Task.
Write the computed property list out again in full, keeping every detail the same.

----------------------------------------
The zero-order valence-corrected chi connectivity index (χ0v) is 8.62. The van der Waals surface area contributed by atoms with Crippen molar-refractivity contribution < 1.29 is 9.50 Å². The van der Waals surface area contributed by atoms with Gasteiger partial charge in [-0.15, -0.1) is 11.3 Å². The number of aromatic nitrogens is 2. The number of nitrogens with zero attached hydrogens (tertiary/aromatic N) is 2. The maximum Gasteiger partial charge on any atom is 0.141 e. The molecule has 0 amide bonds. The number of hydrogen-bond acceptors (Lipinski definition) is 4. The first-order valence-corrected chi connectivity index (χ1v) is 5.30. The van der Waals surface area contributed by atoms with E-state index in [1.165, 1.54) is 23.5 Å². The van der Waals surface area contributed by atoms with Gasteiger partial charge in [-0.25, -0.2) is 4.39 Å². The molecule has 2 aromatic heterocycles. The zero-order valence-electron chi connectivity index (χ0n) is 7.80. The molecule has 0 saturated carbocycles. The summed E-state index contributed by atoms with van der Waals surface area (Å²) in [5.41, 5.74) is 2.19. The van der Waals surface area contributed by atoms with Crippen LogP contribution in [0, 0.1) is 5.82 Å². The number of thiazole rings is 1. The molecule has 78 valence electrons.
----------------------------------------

The zero-order valence-corrected chi connectivity index (χ0v) is 8.62. The van der Waals surface area contributed by atoms with Crippen molar-refractivity contribution < 1.29 is 9.50 Å². The van der Waals surface area contributed by atoms with Gasteiger partial charge in [-0.15, -0.1) is 11.3 Å². The number of aromatic nitrogens is 2. The number of nitrogens with zero attached hydrogens (tertiary/aromatic N) is 2. The maximum Gasteiger partial charge on any atom is 0.141 e. The molecule has 0 amide bonds. The number of hydrogen-bond acceptors (Lipinski definition) is 4. The first-order valence-corrected chi connectivity index (χ1v) is 5.30. The van der Waals surface area contributed by atoms with E-state index in [1.165, 1.54) is 23.5 Å². The van der Waals surface area contributed by atoms with Gasteiger partial charge in [-0.25, -0.2) is 4.39 Å². The molecule has 2 aromatic heterocycles. The zero-order valence-electron chi connectivity index (χ0n) is 7.80. The molecule has 0 saturated carbocycles. The summed E-state index contributed by atoms with van der Waals surface area (Å²) in [5.41, 5.74) is 2.19. The van der Waals surface area contributed by atoms with Crippen LogP contribution in [0, 0.1) is 5.82 Å². The number of thiazole rings is 1. The molecule has 78 valence electrons.